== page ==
China says it backs India’s N-ambitions | delhi | Hindustan Times
Today in New Delhi, India
Aug 23, 2017-Wednesday
-°C
New Delhi
  • Humidity
    -
  • Wind
    -

China says it backs India’s N-ambitions

China abstained at Uranium talks in Vienna as Indian officials elbowed their way to a diplomatic victory, but the Chinese Govt said in exclusive comments to Hindustan Times that it supported India's N-ambitions. Neelesh Misra reports. Full text of interview

delhi Updated: Sep 07, 2008 02:15 IST
Neelesh Misra

China abstained at razor-edge Uranium talks in Vienna as Indian officials elbowed their way to a diplomatic victory, but the Chinese government said in exclusive comments to Hindustan Times that it supported India's nuclear power ambitions.

The comments from Chinese Assistant Foreign Minister Hu Zhengyue were sent to the Hindustan Times on the same evening when reports from Vienna said China had tried to stonewall a quick waiver for India at discussions of the Nuclear Suppliers Group.

"Both China and India are major developing countries in rapid economic development. The two countries need secure, reliable and clean energy," Hu, 55, said in a written interview. "Therefore, China understands India's needs for civil nuclear energy and related international cooperation."

India has refused to sign the nuclear Nonproliferation Treaty, calling it discriminatory. So if it wants to get Uranium without signing the treaty, India needed a waiver from the 45-country NSG, which regulates international nuclear trade.

In comments made as the talks were underway, Hu said: "Relevant issues are being addressed in the NSG. China hopes that NSG will find an appropriate solution that strikes a balance between nuclear non-proliferation and peaceful use of nuclear energy."

A Chinese official separately told HT that despite the reports from Vienna, "our position has not changed from the text of the (HT) interview."

The comments were made ahead of Chinese Foreign Minister Yang Jiechi's India visit beginning Monday.

India's journey began with an unprecedented agreement in March 2006 that led to the United States changing its laws especially for India to allow Washington to sell Uranium to India going only by its word and past good conduct on nuclear affairs.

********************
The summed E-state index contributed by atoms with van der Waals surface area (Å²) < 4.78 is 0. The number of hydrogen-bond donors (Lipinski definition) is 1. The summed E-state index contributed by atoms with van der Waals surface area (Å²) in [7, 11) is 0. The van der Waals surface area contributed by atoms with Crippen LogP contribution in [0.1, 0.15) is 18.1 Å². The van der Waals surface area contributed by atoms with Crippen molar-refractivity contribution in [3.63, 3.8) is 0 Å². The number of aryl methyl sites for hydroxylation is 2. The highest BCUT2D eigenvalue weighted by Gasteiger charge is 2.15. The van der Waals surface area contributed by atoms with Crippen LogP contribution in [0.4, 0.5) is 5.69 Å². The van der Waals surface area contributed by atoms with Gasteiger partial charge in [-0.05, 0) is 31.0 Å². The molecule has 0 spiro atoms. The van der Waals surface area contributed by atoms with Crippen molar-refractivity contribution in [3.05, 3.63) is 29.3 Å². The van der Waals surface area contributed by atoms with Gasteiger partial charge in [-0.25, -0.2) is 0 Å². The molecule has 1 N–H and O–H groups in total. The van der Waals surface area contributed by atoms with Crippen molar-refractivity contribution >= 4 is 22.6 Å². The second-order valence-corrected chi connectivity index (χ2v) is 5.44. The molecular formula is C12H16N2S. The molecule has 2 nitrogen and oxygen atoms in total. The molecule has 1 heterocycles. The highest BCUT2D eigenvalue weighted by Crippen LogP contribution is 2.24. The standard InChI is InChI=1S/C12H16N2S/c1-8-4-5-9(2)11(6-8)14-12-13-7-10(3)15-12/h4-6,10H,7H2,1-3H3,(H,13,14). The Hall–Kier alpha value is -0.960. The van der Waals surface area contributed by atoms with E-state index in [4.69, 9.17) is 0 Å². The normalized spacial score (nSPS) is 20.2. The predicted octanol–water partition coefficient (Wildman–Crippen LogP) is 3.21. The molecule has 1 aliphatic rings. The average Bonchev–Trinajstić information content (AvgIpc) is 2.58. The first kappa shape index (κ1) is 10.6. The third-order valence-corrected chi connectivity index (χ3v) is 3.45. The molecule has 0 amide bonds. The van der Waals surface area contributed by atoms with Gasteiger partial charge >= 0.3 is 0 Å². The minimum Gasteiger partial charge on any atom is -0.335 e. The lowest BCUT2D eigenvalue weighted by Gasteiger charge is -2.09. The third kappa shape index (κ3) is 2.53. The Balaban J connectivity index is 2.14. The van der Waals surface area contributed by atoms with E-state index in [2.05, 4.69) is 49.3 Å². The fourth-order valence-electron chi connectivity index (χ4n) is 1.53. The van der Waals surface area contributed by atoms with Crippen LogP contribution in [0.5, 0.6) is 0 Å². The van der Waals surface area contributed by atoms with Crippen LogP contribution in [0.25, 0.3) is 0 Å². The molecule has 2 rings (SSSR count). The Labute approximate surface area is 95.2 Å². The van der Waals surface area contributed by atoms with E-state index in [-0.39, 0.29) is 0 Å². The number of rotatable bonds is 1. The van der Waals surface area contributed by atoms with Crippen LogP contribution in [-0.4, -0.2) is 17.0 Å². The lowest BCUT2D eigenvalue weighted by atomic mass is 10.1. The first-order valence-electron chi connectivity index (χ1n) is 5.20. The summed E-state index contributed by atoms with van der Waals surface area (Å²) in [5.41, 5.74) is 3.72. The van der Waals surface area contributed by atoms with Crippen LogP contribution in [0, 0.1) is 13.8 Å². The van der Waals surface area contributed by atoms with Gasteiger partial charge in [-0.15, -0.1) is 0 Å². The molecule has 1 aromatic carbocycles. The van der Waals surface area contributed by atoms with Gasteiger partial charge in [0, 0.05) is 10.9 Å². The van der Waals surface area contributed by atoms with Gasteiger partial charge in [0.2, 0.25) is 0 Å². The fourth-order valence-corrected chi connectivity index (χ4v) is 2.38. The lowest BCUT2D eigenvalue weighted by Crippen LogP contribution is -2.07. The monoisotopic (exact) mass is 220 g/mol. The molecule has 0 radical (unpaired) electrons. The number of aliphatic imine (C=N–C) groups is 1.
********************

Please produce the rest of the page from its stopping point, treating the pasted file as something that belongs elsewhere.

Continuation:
The battle then went to the International Atomic Energy Agency, and then at NSG.

"China believes all countries have the rights to peaceful use of nuclear energy and conducting related international cooperation based on the precondition of honouring international nuclear non-proliferation obligations," Hu said.

He also commented on several other issues related to India-China relations. Here are some excerpts from the interview...

Relations Strongest Ever
"In the first half of 2008, the two-way trade reached US$29 billion, up by 68.7 per cent over the corresponding period of last year. It is the fastest growth rate among China's top 10 trading partners.

India Must Relax Restrictions

"The total trade volume at the Nathu La border trade market was only over RMB4 million (Rs. 2.4 crores) in 2007.
China … hopes that India will further relax and eventually eliminate restrictions on commodities for border trade, which will help fully mobilize the enthusiasm of the businesses of the two sides."

Dalai Lama

"This year, India adopted measures to ensure the safety of torch relay of Beijing Olympic Games in New Delhi, and check anti-China activities by activists for "Tibet independence" on more than one occasion. China appreciates this. We hope India will continue to abide by its commitments on Tibet-related issues."

Alleged Chinese Incursions

"(The) China-India boundary has never been formally delimited … Pending an ultimate solution, China stands ready to work with India to maintain peace and tranquility in the border areas.. The two countries signed (agreements on this in 1993 and 1996) … China is serious about these two agreements."

Border Dispute

"There are still some outstanding issues left by history between the two sides ... It is necessary to proceed from the fundamental interests of the two countries and their peoples and find a fair and equitable solution acceptable to both. It is fair to say that positive progress has been made in negotiations on the related issues."